Our favourite wordsmith, Paul "I don't hate Ray Keene" McKeown, responded in ineluctably (sic) outraged fashion to my last blog post about him. He denied hating Keene, or having written anything hostile to him, yet just three lines later, he refers to him as "Fat Boy Unslim"! He also claims to be "intrigued" about what story I might have, explaining his hostility to Keene. In reality, he is not intrigued at all, because in the very next sentence, he presents his own highly coloured version of the events concerned.
According to McKeown, he was
invited to write a book about Bob Wade by Fat Boy Unslim, which in the end he had hopelessly hacked up by someone else. Our points of view diverged on the question of quality. I have written a considerable part of my own book on Wade (as many have seen), the rest is on hold until I spend three months in the Koninklijke Bibliotheek in 's Gravenhage to complete my research. When I shall have the opportunity to continue, I don't yet know. Bob was a highly respected figure who achieved a great deal, much forgotten, in the English chess world, and he deserves a decent biography, not pulp.
Naturally, the truth is rather different. In 2005, Ray Keene decided that a tribute book to Wade was overdue, and, with Wade's enthusiastic agreement, he decided to publish one. He advertised for someone to write it. McKeown responded to the advert and met with Ray (in the presence of witnesses). It was explained to our wordsmith friend that Bob did not appear to be in great health, and might not have too many years left in him (in fact, he died in November 2008), and so the intention was to get a book out fairly quickly, so that Bob could see it. McKeown agreed.
He then disappeared for 12 months, without a word, before finally popping up again, brandishing what he had done so far. On closer inspection, it transpired that his year's labours had not yet even taken him beyond the point where Bob left New Zealand in the late 1940s, let alone covering his subsequent 60-year international career! At the rate McKeown was working, Wade would have needed to rival Methuselah for longevity, if he were ever to see the book in print.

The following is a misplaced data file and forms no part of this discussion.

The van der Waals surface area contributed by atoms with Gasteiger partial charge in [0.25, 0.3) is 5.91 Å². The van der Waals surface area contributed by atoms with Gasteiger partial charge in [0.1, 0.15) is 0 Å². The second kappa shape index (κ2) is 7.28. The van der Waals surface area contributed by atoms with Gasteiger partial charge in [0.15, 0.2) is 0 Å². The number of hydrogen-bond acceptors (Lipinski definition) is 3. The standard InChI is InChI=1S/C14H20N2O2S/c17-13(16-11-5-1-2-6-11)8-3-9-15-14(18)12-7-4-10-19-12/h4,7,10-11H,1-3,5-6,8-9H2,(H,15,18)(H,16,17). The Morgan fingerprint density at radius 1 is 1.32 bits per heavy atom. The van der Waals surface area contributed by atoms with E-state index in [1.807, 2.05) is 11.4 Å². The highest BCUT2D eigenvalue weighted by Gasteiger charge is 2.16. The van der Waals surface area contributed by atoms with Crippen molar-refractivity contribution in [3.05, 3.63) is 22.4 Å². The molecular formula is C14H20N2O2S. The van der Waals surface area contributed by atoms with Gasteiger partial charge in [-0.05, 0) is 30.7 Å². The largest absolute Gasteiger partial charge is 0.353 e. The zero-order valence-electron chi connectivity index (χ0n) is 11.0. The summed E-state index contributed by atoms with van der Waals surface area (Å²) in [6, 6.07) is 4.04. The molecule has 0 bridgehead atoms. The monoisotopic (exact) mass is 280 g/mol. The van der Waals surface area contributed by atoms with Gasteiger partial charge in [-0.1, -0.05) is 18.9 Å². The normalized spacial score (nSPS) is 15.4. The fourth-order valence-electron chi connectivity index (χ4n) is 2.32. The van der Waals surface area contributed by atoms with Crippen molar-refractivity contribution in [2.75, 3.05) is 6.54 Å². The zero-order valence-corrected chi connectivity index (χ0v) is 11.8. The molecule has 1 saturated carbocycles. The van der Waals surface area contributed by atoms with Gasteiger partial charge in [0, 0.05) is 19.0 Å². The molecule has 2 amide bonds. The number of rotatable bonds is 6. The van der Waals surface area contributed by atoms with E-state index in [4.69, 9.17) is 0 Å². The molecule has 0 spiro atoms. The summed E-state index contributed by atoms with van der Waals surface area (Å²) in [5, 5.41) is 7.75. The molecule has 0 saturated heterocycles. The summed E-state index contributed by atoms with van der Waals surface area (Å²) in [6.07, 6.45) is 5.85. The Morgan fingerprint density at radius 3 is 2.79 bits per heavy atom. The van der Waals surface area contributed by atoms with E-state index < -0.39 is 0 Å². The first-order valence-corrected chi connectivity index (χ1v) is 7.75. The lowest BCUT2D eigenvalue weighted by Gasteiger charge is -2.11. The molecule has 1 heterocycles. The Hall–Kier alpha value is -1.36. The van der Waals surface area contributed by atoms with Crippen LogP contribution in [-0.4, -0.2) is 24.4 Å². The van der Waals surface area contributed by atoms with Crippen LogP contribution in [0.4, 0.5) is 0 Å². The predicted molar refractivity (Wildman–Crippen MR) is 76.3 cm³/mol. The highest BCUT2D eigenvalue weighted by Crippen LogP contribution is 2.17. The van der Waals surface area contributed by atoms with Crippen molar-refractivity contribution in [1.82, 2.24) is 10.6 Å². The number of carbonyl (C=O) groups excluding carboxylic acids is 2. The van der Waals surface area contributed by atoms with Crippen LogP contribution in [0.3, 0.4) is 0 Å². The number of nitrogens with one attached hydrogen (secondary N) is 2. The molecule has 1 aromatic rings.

At this point, Ray decided that, despite McKeown's prodigiously extensive command of English vocabulary, he had not actually succeeded in understanding the point of the project, and so Ray sacked him and engaged Ray Cannon instead. The latter, aided by Julian Simpole and Ray himself, managed within a few months to produce a fine, 350-page book on Wade, containing 240 games, almost 30 with notes by Wade himself. McKeown may regard the book as "pulp", and as having been "hopelessly hacked up", but Bob Wade himself was delighted with it, ordering numerous additional copies (none of which Ray ever charged him for, incidentally), to present to friends and acquaintances. I have one myself.
Bob Wade, as we know, passed away in November 2008. Well over three years later, and almost seven years after he first offered to write the book for Ray Keene, McKeown's book remains unfinished and unpublished, and by his own admission, he does not yet know when he will have the time to continue work on it.